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Privacy & Compliance
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NEWS & INDUSTRY UPDATES

Microsoft this week announced that end-to-end encrypted communications are now available for preview to Skype insiders. [Read More]
High-Tech Bridge improves Trademark Monitoring Radar with new feature designed to identify squatted or fraudulent accounts on social networks and code repositories [Read More]
Russia-linked hackers leaked private correspondence between International Olympic Committee officials in response to Russia being banned from the Pyeongchang 2018 Winter Games [Read More]
At least three class action lawsuits have been filed against Intel over the recently disclosed Spectre and Meltdown vulnerabilities [Read More]
DMARC implemented on roughly half of US government domains as a result of a DHS directive, but only 16% quarantine or reject unauthenticated emails [Read More]
Trackmageddon - researchers discovered that over 100 online GPS services have vulnerabilities that expose location and other data associated with millions of tracking devices [Read More]
Nissan Canada is informing more than 1.1 million customers that their personal information may have been compromised as a result of a data breach [Read More]
Keeper Security files lawsuit against Ars Technica and reporter Dan Goodin over article covering critical vulnerability found by Google researcher [Read More]
The French privacy regulator, the National Commission of Computing and Freedoms (CNIL) has issued a formal notice on WhatsApp. [Read More]
Kaspersky files lawsuit against the U.S. government over the DHS operational directive ordering federal agencies to stop using the company’s products [Read More]

FEATURES, INSIGHTS // Privacy & Compliance

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Jalal Bouhdada's picture
Jalal Bouhdada, Founder and Principal ICS Security Consultant at Applied Risk, discusses the implications of the new EU Directive on Security of Network and Information Systems (NIS)
Steven Grossman's picture
How can a company protect its information and operations without running askew of data privacy laws and the concerns of its customers?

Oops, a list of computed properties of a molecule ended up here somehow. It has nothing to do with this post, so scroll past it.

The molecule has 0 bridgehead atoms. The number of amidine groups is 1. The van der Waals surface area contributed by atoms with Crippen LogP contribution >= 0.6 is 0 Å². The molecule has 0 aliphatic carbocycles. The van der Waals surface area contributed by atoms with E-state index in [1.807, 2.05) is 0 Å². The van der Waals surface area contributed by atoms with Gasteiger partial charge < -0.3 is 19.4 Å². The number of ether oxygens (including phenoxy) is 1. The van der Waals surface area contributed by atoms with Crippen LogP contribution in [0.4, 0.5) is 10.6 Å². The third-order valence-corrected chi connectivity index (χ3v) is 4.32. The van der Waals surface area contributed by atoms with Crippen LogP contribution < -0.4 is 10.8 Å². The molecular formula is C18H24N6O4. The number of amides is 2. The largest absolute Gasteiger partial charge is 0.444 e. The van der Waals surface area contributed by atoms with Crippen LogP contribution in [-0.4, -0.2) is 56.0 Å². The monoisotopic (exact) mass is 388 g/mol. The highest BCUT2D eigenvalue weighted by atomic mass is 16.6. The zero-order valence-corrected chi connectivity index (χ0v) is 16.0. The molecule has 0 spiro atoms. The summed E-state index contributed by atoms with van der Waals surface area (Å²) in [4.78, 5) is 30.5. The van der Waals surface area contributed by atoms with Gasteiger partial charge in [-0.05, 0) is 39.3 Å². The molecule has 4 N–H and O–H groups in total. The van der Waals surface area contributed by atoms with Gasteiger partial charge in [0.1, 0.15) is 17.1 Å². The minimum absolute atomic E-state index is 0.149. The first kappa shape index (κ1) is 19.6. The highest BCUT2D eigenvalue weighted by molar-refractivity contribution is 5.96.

Alastair Paterson's picture
What can U.S.-based companies do to prepare for the GDPR that is due to come into force in May 2018? These five steps can help.
Jennifer Blatnik's picture
Protecting this data is a necessity as more and more consumers are voluntarily offering up their rights to security or privacy in search for convenience.
Steven Grossman's picture
Why do we seem to need layer upon layer of regulation and guidance to try to ensure a more secure business world? Is it working?
Lance Cottrell's picture
By surreptitiously monitoring and engaging with potential attackers and malware developers you can successfully gain information about emerging attack methods, patterns, and practices in the cyber underground.
Jim Ivers's picture
With the advent of connected devices, privacy and security have become tightly linked because theft of private data is often the goal of malicious attacks.
Jim Ivers's picture
Enlightened toy manufacturers likely begin to embrace the basic concepts of IoT security and build connected toys that can be trusted by parents.
Travis Greene's picture
Reducing the amount of personal data subject to GDPR is a critical step towards minimizing the amount of risk that GDPR will expose.
Erin O’Malley's picture
Today, we expect ultimate convenience. But at what cost? More and more, I’m left wondering whether modern conveniences—grâce à today’s advanced technologies—are truly worth the risk.